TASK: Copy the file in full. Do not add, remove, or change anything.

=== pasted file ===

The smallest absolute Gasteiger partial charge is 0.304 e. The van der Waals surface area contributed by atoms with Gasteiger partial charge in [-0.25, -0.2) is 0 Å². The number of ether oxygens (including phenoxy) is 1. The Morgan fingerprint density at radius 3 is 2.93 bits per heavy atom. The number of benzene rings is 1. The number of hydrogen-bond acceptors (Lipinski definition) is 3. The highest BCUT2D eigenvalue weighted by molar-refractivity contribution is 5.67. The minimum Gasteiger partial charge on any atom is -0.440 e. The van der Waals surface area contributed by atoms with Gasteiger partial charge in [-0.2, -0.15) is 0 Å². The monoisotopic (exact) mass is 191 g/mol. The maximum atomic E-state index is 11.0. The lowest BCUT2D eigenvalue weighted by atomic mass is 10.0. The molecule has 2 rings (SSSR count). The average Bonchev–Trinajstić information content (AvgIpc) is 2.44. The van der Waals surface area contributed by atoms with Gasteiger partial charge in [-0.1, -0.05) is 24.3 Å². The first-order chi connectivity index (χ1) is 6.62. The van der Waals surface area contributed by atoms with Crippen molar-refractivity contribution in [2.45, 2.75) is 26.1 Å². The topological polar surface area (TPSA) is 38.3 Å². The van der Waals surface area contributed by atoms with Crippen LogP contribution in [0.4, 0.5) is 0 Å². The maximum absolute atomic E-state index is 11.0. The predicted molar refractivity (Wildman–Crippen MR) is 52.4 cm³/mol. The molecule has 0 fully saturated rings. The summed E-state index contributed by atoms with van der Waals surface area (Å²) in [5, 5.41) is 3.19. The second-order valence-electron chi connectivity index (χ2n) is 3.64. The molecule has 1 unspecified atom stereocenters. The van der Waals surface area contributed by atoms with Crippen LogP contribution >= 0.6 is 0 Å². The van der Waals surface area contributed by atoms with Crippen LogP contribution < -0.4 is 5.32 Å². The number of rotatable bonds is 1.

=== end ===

The smallest absolute Gasteiger partial charge is 0.304 e. The van der Waals surface area contributed by atoms with Gasteiger partial charge in [-0.25, -0.2) is 0 Å². The number of ether oxygens (including phenoxy) is 1. The Morgan fingerprint density at radius 3 is 2.93 bits per heavy atom. The number of benzene rings is 1. The number of hydrogen-bond acceptors (Lipinski definition) is 3. The highest BCUT2D eigenvalue weighted by molar-refractivity contribution is 5.67. The minimum Gasteiger partial charge on any atom is -0.440 e. The van der Waals surface area contributed by atoms with Gasteiger partial charge in [-0.2, -0.15) is 0 Å². The monoisotopic (exact) mass is 191 g/mol. The maximum atomic E-state index is 11.0. The lowest BCUT2D eigenvalue weighted by atomic mass is 10.0. The molecule has 2 rings (SSSR count). The average Bonchev–Trinajstić information content (AvgIpc) is 2.44. The van der Waals surface area contributed by atoms with Gasteiger partial charge in [-0.1, -0.05) is 24.3 Å². The first-order chi connectivity index (χ1) is 6.62. The van der Waals surface area contributed by atoms with Crippen molar-refractivity contribution in [2.45, 2.75) is 26.1 Å². The topological polar surface area (TPSA) is 38.3 Å². The van der Waals surface area contributed by atoms with Crippen LogP contribution in [0.4, 0.5) is 0 Å². The maximum absolute atomic E-state index is 11.0. The predicted molar refractivity (Wildman–Crippen MR) is 52.4 cm³/mol. The molecule has 0 fully saturated rings. The summed E-state index contributed by atoms with van der Waals surface area (Å²) in [5, 5.41) is 3.19. The second-order valence-electron chi connectivity index (χ2n) is 3.64. The molecule has 1 unspecified atom stereocenters. The van der Waals surface area contributed by atoms with Crippen LogP contribution >= 0.6 is 0 Å². The van der Waals surface area contributed by atoms with Crippen LogP contribution < -0.4 is 5.32 Å². The number of rotatable bonds is 1.